Canadian Dollar Monthly Outlook: December, 2017
Economic Outlook and Summary
November’s Bank of Canada rate decision outlined a cautious, data dependent approach to future monetary policy tightening. Of primary importance are inflationary and employment data. The unemployment rate has declined to 5.9%, the lowest in nearly a decade, an indicator of labour market strength. However, inflation continues to lag behind the Bank of Canada’s target of 2-3% annually. Canada has seen an impressive pace in its Real GDP growth, resulting in a rise in the Loonie towards the end of the month.
Markets are assessing the likelihood of an interest rate hike in the U.S. in December as a near certainty, which is currently priced into USDCAD. NAFTA talks had yielded no progress for the month of November, creating additional uncertainty surrounding exports. However, talks of a possible
Recent data from the major Canadian financial institutions indicate expectations of a rising USD as the U.S. approaches on the approval of the President’s proposed tax cuts. Most of these banks have updated their figures reflecting a moderate increase from the past months outlooks.
The United States continues to be a growing player in global oil and gas markets, as reports estimated showed shale-oil surge to have output at 9 million . Currently Crude Oil is trading at the mid $57 level, at the end of the month of November; WTI hit near a 2-year high through the month at the $59 mark. WTI is expected to see a potential price boost, as OPEC made the decision to extend its oil output restrictions nine more months, lasting until the end of 2018. The OPEC decision can potentially allow for the commodity-sensitive Loonie to advance in value.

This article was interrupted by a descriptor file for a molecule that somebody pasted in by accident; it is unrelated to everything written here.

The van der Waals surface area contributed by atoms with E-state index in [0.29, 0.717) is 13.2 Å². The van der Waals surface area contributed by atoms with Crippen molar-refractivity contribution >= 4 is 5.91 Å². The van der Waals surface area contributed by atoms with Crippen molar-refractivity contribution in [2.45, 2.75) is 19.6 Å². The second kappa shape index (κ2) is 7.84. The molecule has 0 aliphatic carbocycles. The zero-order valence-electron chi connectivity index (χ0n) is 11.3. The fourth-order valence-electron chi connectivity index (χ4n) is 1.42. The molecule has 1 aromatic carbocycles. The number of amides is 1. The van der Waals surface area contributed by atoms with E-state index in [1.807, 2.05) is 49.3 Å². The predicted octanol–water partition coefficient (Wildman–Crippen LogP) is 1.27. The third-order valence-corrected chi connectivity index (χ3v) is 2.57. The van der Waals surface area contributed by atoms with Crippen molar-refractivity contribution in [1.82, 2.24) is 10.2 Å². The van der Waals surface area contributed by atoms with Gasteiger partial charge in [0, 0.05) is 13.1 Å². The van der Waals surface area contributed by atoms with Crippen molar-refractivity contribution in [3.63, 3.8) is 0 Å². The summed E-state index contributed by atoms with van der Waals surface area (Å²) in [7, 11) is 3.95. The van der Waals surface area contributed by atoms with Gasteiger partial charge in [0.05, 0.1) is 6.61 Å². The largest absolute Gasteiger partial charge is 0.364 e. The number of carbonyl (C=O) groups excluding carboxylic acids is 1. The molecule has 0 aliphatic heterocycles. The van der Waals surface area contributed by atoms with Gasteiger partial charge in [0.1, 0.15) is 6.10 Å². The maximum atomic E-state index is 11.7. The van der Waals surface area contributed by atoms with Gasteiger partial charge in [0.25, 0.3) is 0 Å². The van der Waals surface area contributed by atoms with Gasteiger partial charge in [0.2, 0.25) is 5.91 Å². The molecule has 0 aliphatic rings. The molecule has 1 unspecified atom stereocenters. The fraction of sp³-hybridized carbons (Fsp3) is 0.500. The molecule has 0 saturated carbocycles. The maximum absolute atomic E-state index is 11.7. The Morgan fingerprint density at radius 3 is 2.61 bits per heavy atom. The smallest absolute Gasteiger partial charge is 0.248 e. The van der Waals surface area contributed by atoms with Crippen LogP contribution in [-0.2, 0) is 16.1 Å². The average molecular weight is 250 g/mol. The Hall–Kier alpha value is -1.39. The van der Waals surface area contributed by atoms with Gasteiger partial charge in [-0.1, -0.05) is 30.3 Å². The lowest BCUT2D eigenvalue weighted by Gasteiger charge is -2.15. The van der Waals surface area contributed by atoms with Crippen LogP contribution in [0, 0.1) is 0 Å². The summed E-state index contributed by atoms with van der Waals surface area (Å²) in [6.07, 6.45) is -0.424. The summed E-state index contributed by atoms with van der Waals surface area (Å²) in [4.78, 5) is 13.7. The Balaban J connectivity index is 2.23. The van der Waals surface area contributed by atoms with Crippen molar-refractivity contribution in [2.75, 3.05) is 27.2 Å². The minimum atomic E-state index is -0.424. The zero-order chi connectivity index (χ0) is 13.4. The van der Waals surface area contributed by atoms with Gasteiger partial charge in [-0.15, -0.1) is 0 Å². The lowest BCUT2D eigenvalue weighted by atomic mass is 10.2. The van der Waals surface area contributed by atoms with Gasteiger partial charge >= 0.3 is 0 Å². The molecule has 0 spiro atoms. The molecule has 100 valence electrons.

The Canadian Dollar and Bank of Canada
Although the Canadian dollar could extend gains made following the Bank of Canada’s second rate hike this year, the dollar remained relatively stable in November. Investors are pricing a 30% probability that the Bank of Canada moves again in January 2018. Large minimum wage increases and new mortgage regulations will leave the economic economy with uncertainties..
Recent optimism concerning the Canadian labour market is a positive for the Bank of Canada moving towards the next calendar year. Overall GDP growth has been very solid throughout 2017, however inflation is still below BoC-mandated levels. The Bank of Canada is poised to build on the two rate hikes made in 2017 next year.
The USD and the Federal Reserve
Overall, 2017 has been disappointing for the US dollar, and 2018 could see a further decline in the greenback against overseas currencies. November saw this trend continue as the downward trend of the US dollar lost more than 1%. The FOMC will be looking to further tighten monetary policy next year. A soft US current account leaves the dollar dependent on capital inflows. Corporate tax cuts might lend short-term strength to the US dollar, but in terms of interest rates the value of the dollar will look less overwhelming. Hence, this leads to a further US dollar depreciation in the upcoming year